Translation provided by Sgt. Ghân with Frodois le Blanc
As you may know, the protest started because of some tax increase on fuels. It was the starting point but very soon, as the movement got bigger, it became a general protest against the government (elites) and raised questions about how people’s wealth is redistributed through taxes (which is still totally obscure). What is very interesting is that, even though it is a mass movement, it somehow keeps its coherence because it is naming with accuracy the source of the problems: banks, international finance, its oligarchic system (the EU politics) and their ideological tools: the mass media.
Consequently it transcends political opinions and refuses any official support from any political party. It also refuses any official representative of the movement, any “leader” that might negotiate with the government. Slowly we are getting from “demand” to “order.” It’s not about negotiating, it’s about taking. This movement is said to be supported by 80% of the population (so we can guess it’s even more than that).
It is totally new in the history of France. Compared to that, May ‘68 was like kids playing on the streets, but also the background context is totally different. If May ‘68 actors were fighting against authority, the Yellow Vest movement is claiming authority. This protest comes from the deep “peripheral” (white) France, 90% of the population, living in small towns and countryside that are totally ignored as taxes are increasing their pauperization. Again, it is a general scream from the forgotten majority.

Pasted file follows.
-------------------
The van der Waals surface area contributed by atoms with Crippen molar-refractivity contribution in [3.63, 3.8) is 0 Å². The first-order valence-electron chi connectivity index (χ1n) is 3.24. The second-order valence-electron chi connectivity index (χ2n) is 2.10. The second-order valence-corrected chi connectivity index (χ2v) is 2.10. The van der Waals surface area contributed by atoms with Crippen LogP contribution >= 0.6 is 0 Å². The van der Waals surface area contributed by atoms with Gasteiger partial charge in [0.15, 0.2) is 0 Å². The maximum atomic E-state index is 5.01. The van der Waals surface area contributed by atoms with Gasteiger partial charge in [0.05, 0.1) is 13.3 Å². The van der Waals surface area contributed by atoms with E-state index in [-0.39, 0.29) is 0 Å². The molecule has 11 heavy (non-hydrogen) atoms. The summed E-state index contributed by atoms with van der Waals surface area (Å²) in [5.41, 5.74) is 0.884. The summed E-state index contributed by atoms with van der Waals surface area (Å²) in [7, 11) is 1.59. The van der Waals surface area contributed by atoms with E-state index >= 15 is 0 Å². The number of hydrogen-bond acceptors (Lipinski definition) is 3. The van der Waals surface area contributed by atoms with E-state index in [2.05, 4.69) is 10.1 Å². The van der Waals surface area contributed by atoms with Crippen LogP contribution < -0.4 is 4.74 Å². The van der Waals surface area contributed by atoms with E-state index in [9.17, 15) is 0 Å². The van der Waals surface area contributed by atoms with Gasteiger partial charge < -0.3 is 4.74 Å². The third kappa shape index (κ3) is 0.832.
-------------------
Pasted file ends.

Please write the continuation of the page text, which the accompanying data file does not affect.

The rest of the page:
It is multifactorial, but these various factors are direct results of the EU oligarchic and cosmopolitan politics. Since 1973 a law called Pompidou-Rothschild, is simply preventing France from getting interest-free loans from the national central bank; instead of that, the government has to get interest-bearing loans from private international banks. 40 years later, we experience the catastrophic result of it. The general tone of the media’s constantly insulting the “beaufs” (French “rednecks”) and praising the “oppressed minority” with all its mythology of the good “migrant” is turning the nice and naive native-born Frenchman into a radical revolutionary (in its true meaning) ready to hang.
If the country were prosperous, this propaganda could kind of work but the economic situation is so deteriorated that the strategy is simply not working anymore. The Yellow Vest is the movement that shows that the straw broke the camel’s back. Until a few weeks earlier I was telling myself that French people were not poor enough to risk too much. How things are going on shows me I was wrong.